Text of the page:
Knock Knock My 3.8... Shiny Heads?

Discussion in 'SN95 V6 Mustang Tech' started by custom01to07bod, Jul 15, 2014.

  1. So bought this 01 thinking it was going to be an easy cracked exhaust manifold fix... The thing was broke in half onthe passenger side. Well it was hiding a knocking sound as well... Start the car up cold, I get a knocking at 2200ish rpms, at idle nothing. Rev it past 2k-2200 it does get louder. Once it's warmed up it's more noticeable at idle the kkocking.
    The dip stick tub was broken and found out I have a yellow round handle stick... Quiet frankly my 99 cougar has the same dip stick, I know mustangs have the black T handle dip stick.... Sure enough get one from the wrecking yard and the readings are totally off, "cougar" stick reads 1/2inch lower reading meaning "full" is really low area. So who knows how long the previous owner was running this stick and not sure full 5.5qt of oil in her.

    So I started to tear it down pulling the valve covers, passenger side is freaking shiny and brand new looking... The driver side looks as it's been ran with oil and carbon everywhere, everything looks normal with no loose rockers. Not sure if this could be my problem hopefully in the heads and not a rob bearing or main bearings. Any thoughts?
  2. 120k roughly on the motor as well, auto. Sorry not the best pictures attached, can tell the difference though. Not sure if this is normal.
    Also I noticed all my lower intake runners are coated in oil/carbon except the last runner on the driver side is clean, weird.

    Attached Files:

    #2 custom01to07bod, Jul 15, 2014
    Last edited: Jul 15, 2014
  3. Wow! No responses and this was posted over a month ago. Have you figured it out yet?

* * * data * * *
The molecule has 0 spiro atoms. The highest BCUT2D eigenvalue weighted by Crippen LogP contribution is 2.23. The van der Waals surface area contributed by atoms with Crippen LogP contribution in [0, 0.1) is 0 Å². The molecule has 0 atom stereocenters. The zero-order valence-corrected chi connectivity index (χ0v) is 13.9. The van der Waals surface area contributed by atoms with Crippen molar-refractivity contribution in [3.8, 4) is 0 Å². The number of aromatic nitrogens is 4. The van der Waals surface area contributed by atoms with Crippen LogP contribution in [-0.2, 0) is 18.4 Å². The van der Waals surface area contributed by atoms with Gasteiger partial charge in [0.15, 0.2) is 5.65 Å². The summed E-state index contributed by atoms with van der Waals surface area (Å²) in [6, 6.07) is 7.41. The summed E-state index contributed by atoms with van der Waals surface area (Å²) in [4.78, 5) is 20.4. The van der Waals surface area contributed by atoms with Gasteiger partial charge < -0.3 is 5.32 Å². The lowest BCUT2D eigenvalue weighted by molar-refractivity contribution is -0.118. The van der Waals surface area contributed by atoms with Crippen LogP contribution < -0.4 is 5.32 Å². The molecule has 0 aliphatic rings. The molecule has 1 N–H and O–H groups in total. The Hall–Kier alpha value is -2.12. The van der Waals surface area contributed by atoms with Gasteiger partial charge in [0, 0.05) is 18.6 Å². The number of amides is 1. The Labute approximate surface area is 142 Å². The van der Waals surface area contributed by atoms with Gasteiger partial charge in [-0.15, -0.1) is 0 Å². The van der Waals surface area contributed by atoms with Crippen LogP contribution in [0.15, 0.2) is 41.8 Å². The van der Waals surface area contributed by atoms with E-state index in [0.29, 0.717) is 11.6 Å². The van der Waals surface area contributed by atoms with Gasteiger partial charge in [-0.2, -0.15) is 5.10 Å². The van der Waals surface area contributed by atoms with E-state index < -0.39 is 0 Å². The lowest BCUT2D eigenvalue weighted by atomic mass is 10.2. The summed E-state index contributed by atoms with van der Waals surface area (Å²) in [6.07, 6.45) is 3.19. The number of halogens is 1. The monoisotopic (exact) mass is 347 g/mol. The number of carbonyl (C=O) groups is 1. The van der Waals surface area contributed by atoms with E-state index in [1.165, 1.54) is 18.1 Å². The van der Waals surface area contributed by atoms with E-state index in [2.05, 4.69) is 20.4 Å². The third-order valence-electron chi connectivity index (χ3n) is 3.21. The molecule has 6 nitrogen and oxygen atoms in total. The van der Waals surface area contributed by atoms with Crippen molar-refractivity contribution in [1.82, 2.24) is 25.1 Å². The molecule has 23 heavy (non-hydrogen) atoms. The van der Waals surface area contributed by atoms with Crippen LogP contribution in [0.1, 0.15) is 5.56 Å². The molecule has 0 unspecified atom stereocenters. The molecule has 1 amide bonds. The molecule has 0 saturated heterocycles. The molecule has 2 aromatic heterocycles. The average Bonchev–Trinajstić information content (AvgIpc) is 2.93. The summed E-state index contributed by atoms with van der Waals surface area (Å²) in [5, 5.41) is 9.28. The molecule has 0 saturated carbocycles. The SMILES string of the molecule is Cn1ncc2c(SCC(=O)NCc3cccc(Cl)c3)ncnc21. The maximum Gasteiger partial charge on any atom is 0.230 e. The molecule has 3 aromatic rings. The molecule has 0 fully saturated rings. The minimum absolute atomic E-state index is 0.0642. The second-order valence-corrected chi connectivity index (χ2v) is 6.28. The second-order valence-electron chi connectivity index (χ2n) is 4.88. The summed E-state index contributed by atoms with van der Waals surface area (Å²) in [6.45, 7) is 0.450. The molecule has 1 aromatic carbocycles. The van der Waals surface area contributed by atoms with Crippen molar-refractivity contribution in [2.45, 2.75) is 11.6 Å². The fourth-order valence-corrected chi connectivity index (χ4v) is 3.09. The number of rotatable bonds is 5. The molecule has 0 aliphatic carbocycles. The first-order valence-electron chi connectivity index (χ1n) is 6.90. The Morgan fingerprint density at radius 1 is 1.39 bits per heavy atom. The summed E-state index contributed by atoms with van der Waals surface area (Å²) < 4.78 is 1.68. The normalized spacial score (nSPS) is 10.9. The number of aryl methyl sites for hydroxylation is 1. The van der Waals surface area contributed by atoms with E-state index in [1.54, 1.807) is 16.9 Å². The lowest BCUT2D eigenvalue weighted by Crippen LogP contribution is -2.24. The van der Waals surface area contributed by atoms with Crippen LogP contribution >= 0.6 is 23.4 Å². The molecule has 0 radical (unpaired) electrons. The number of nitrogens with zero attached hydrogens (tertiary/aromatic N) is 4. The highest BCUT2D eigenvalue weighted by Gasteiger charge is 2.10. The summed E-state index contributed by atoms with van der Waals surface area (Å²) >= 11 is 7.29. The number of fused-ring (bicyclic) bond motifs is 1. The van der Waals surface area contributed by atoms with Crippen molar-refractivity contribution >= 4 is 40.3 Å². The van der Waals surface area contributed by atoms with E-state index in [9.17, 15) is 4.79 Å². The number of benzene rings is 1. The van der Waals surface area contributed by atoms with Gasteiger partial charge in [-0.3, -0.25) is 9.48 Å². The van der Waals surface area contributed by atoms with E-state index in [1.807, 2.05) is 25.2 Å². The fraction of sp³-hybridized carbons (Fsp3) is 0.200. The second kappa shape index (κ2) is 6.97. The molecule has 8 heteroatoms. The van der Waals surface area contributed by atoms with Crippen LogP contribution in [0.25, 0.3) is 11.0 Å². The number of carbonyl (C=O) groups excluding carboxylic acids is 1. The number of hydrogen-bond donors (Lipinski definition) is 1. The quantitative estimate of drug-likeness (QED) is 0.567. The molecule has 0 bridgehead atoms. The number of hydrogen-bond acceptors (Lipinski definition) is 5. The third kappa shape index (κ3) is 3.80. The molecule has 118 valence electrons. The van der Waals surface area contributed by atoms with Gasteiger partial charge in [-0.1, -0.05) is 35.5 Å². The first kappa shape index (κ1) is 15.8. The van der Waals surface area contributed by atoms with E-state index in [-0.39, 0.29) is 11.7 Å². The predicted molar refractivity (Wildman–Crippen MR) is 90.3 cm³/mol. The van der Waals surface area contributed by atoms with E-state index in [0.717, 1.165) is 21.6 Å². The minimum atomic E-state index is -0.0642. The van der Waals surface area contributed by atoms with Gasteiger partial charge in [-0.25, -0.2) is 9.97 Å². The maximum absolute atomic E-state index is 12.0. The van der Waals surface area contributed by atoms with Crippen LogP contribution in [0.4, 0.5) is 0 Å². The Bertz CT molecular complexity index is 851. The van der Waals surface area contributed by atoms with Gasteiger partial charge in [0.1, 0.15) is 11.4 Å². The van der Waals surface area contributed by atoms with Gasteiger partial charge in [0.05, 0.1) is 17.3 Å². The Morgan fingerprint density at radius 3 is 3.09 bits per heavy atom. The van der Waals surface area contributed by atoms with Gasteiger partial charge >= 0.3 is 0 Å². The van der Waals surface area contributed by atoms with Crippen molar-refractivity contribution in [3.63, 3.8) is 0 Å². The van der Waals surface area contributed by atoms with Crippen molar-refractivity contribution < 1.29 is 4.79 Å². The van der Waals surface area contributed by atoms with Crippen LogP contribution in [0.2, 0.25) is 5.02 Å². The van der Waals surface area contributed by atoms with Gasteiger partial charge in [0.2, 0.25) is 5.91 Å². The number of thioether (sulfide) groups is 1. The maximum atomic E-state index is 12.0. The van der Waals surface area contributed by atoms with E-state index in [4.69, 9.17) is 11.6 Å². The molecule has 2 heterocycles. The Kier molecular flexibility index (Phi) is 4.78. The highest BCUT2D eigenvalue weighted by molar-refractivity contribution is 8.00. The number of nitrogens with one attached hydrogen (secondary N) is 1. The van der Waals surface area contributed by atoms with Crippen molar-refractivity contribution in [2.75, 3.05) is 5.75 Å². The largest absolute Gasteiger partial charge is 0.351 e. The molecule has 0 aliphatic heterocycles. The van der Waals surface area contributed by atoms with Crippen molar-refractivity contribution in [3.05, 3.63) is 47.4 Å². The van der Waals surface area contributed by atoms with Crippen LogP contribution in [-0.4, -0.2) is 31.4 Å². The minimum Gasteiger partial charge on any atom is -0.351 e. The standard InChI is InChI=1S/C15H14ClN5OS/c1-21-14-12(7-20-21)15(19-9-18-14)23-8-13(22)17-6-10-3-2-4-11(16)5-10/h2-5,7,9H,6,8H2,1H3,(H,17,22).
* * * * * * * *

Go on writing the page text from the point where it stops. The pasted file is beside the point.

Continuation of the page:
Could just be a new head that was installed by the previous owner, but that doesn't explain the knocking.

    Now, I am a 5.0 guy, so I am not as familiar with the 3.8, but i know the engines are very closely related. The 5.0's oil pump is driven by hex shaped shaft on the end of the distributor. Now, I know you don't have a distributor, but I believe your motor should have a "cam shaft position sensor" or "cam synchronizer." Do a little research and find out if your oil pump is driven by a shaft at the bottom of this sensor. If it is, you can simply follow the correct procedure for removing this sensor and shaft, and then use a hex bit on the end of a drill to safely power the oil pump with the valve covers off to check for oil being supplied where it should be.

    Be careful, making sure you are turning the oil pump in the correct rotation, and also make sure to use electrical tape to hold the hex bit to the extension and to the drill. If you drop the hex bit inside the motor you will most likely need to pull the pan to retrieve it.

    Good luck